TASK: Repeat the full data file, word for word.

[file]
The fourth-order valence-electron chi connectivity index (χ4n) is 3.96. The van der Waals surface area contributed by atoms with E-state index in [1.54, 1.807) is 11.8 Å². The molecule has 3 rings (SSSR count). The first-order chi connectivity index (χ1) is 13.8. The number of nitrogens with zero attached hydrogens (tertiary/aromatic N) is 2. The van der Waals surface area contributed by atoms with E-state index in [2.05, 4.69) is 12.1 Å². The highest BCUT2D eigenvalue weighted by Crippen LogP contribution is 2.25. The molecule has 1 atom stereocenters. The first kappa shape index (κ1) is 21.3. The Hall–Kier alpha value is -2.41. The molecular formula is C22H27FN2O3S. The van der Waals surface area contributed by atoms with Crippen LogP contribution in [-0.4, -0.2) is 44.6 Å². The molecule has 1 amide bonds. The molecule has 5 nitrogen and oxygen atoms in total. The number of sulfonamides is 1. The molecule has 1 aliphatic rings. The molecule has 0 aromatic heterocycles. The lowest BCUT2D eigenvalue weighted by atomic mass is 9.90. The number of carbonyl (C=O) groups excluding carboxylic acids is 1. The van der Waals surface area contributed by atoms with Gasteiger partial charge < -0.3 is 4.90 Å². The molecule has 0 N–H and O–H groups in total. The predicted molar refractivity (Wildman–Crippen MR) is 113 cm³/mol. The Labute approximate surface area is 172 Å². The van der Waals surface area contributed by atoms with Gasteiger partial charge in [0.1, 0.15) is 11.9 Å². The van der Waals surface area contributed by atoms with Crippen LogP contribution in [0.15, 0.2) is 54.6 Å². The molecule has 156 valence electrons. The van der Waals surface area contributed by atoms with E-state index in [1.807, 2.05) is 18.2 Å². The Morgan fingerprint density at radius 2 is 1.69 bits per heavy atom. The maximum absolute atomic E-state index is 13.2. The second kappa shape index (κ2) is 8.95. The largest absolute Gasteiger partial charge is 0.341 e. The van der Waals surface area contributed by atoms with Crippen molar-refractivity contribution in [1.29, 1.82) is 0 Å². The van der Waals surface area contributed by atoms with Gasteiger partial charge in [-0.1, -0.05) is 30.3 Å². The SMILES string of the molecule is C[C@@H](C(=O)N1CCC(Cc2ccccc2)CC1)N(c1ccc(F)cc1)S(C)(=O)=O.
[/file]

The fourth-order valence-electron chi connectivity index (χ4n) is 3.96. The van der Waals surface area contributed by atoms with E-state index in [1.54, 1.807) is 11.8 Å². The molecule has 3 rings (SSSR count). The first-order chi connectivity index (χ1) is 13.8. The number of nitrogens with zero attached hydrogens (tertiary/aromatic N) is 2. The van der Waals surface area contributed by atoms with E-state index in [2.05, 4.69) is 12.1 Å². The highest BCUT2D eigenvalue weighted by Crippen LogP contribution is 2.25. The molecule has 1 atom stereocenters. The first kappa shape index (κ1) is 21.3. The Hall–Kier alpha value is -2.41. The molecular formula is C22H27FN2O3S. The van der Waals surface area contributed by atoms with Crippen LogP contribution in [-0.4, -0.2) is 44.6 Å². The molecule has 1 amide bonds. The molecule has 5 nitrogen and oxygen atoms in total. The number of sulfonamides is 1. The molecule has 1 aliphatic rings. The molecule has 0 aromatic heterocycles. The lowest BCUT2D eigenvalue weighted by atomic mass is 9.90. The number of carbonyl (C=O) groups excluding carboxylic acids is 1. The van der Waals surface area contributed by atoms with Gasteiger partial charge < -0.3 is 4.90 Å². The molecule has 0 N–H and O–H groups in total. The predicted molar refractivity (Wildman–Crippen MR) is 113 cm³/mol. The Labute approximate surface area is 172 Å². The van der Waals surface area contributed by atoms with Gasteiger partial charge in [0.1, 0.15) is 11.9 Å². The van der Waals surface area contributed by atoms with Crippen LogP contribution in [0.15, 0.2) is 54.6 Å². The molecule has 156 valence electrons. The van der Waals surface area contributed by atoms with E-state index in [1.807, 2.05) is 18.2 Å². The Morgan fingerprint density at radius 2 is 1.69 bits per heavy atom. The maximum absolute atomic E-state index is 13.2. The second kappa shape index (κ2) is 8.95. The largest absolute Gasteiger partial charge is 0.341 e. The van der Waals surface area contributed by atoms with Crippen molar-refractivity contribution in [1.29, 1.82) is 0 Å². The van der Waals surface area contributed by atoms with Gasteiger partial charge in [-0.1, -0.05) is 30.3 Å². The SMILES string of the molecule is C[C@@H](C(=O)N1CCC(Cc2ccccc2)CC1)N(c1ccc(F)cc1)S(C)(=O)=O.